NOTHING HERE BUT TREES by Jean Van Leeuwen
FICTION
Released: Sept. 1, 1998

"Engaging, entertaining, unsentimental. (Picture book. 4-8)"
As an author's note explains, in the first half of the 19th century, settlers began to move into the land beyond Pennsylvania, into Ohio, and found a place of enormous, ancient trees. Read full book review >
MONSTER STEW by Mitra Modarressi
FAIRY TALES, FOLKTALES AND MYTHS
Released: Sept. 1, 1998

"The humor is amplified by details of Modarressi's fully saturated watercolors; in one of the finest scenes in the book, the giant makes furrows for Jack by dragging his large fingers through the soil. (Picture book. 4-8)"
A new slant on three familiar tales, featuring a cast of benevolent monsters. Read full book review >

ANIMALS
Released: Sept. 1, 1998

"Few readers will. (Picture book. 5-8)"
When 18 pumpkins go missing from Patsy Pig's Pleasant Valley Pumpkin Patch, it is up to detectives Miss Maple, Shamrock Homes, Sam Slade, and Chief Inspector Albert—a pig, a monkey, a raccoon, and a duck, respectively—to find the wayward squash, in this entertaining mystery from Tryon (Albert's Ballgame, 1996, etc.). Read full book review >
THE HOUSE OF BOO by J. Patrick Lewis
FICTION
Released: Sept. 1, 1998

"With scudding clouds, gauzy curtains, and dancing leaves blowing in the wind, shadowy phantom figures, and candle-lit bats, KrÇnina renders an eerie setting for those sheet-draped children venturing through the night. (Picture book. 5-8)"
A spooky Halloween poem, well-matched with dusky, windswept gouache illustrations illuminated by moonlight and pumpkin glow: "Boo Scoggins lived on Humpback Hill/Above the misty water mill./His house was lit by pumpkin-light;/His songs were sung by whippoorwill." Read full book review >
ROTTEN TEETH by Laura Simms
FICTION
Released: Sept. 1, 1998

"Catrow's humorous illustrations detail the odd events and unusual inhabitants at Melissa's house and capture the chaos her project unleashes in the classroom. (Picture book. 4-8)"
Pint-sized and shy, Melissa Herman can't think of anything unusual or special about herself or her family. Read full book review >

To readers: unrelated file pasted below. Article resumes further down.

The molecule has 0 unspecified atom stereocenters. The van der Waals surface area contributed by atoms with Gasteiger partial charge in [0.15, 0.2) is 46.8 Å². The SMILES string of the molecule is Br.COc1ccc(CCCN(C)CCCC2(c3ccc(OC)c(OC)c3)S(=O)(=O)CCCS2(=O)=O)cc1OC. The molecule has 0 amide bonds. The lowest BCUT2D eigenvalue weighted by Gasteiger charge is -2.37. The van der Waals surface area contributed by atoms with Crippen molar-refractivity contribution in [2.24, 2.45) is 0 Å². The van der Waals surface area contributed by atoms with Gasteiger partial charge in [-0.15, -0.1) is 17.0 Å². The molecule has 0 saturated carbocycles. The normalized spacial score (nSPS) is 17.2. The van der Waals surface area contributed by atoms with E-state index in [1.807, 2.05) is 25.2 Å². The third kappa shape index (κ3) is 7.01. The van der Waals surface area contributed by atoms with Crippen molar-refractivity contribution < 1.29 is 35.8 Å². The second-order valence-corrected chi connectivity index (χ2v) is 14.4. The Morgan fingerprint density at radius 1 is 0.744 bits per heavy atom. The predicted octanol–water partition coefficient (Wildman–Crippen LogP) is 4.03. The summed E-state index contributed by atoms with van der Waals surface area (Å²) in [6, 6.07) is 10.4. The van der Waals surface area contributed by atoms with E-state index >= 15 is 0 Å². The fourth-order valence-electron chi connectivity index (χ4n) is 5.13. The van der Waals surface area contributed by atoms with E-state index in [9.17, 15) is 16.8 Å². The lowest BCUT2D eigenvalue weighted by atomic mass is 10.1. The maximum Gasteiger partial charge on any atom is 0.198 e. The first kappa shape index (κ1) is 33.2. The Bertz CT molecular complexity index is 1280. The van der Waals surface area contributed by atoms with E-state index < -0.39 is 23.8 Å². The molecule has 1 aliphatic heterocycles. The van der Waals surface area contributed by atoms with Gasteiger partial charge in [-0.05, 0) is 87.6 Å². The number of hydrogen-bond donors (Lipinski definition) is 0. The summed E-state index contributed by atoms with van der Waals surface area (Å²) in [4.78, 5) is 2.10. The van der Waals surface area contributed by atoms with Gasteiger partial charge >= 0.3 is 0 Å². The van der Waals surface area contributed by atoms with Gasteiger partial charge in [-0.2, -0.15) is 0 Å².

CIRCLE DOGS by Kevin Henkes
ANIMALS
Released: Sept. 1, 1998

"Henkes completes the goodnight tale with just the right amount of sounds for the sensory enjoyment of preschoolers. (Picture book. 2-4)"
PLB 0-688-15447-6 Shapes cavort in the form of circle dogs (long thin dachshunds that chase their tails, forming circles) that live in a big square house in this delightful book for the very young. Read full book review >
RODEO PUP by Lisa Rotenberg
ANIMALS
Released: Sept. 1, 1998

"Rotenberg's paintings are vivacious, but the plot is suspect; it's a fairly roundabout way to advertise a website. (Picture book. 3-6)"
Rodeo Pup is full of energy; on the way to school, he playfully charges his young owner and unravels her new fishnet stockings into yards of string! Read full book review >
OUR EARTH by Anne Rockwell
NONFICTION
Released: Sept. 1, 1998

"The stylized drawings make geography accessible and relevant; pair this book with more straightforward treatments to avoid confusion, and expect plenty of discussion. (Picture book/nonfiction. 5-7)"
Rockwell (One Bean, p. 501, etc.) joins simple lines of text and soft-colored, rudimentary drawings to convey some of the important concepts in geography. Read full book review >
JOE'S WISH by James Proimos
FAMILY AND GROWING UP
Released: Sept. 1, 1998

"Their wishes are granted in this astonishing blend of Mad-magazine illustration and sturdy, unshakable sentiment. (Picture book. 4-12)"
This first effort from Proimos delivers a surprise. Read full book review >
EMMA'S MAGIC WINTER by Jean Little
FANTASY
Released: Aug. 30, 1998

"Shyness, friendship, and little brothers are all encountered and adroitly dealt with, as the girls move from winter 'into a magic spring.' (Fiction. 5-8)"
Several complicated issues for children are nicely resolved in Little's book, her first for the I Can Read series. Read full book review >
PUMPKIN FIESTA by Caryn Yacowitz
FICTION
Released: Aug. 30, 1998

"Champions of honesty and hard work will not be disappointed in Old Juana's clever outwitting of her bumbling neighbor, and her ultimate transformation of his roguery with a promise of mentoring. (Picture book. 5-9)"
Foolish Fernando joins the likes of Juan Bobo in a folktale-like formula starring a 19th-century story anti-hero who's always getting things wrong. Read full book review >
THE LITTLE SCARECROW BOY by Margaret Wise Brown
FAMILY AND GROWING UP
Released: Aug. 30, 1998

"The deceptively simple story conveys a powerful and reassuring message. (Picture book. 3-7)"
Diaz softens his palette and simplifies his lines for a story from Brown, about growing up and steadfast parental love. Read full book review >
Kirkus Interview
Kendare Blake
November 16, 2016

Bestseller Kendare Blake’s latest novel, Three Dark Crowns, a dark and inventive fantasy about three sisters who must fight to the death to become queen. In every generation on the island of Fennbirn, a set of triplets is born: three queens, all equal heirs to the crown and each possessor of a coveted magic. Mirabella is a fierce elemental, able to spark hungry flames or vicious storms at the snap of her fingers. Katharine is a poisoner, one who can ingest the deadliest poisons without so much as a stomachache. Arsinoe, a naturalist, is said to have the ability to bloom the reddest rose and control the fiercest of lions. But becoming the Queen Crowned isn’t solely a matter of royal birth. Each sister has to fight for it. The last queen standing gets the crown. “Gorgeous and bloody, tender and violent, elegant, precise, and passionate; above all, completely addicting,” our reviewer writes in a starred review. View video >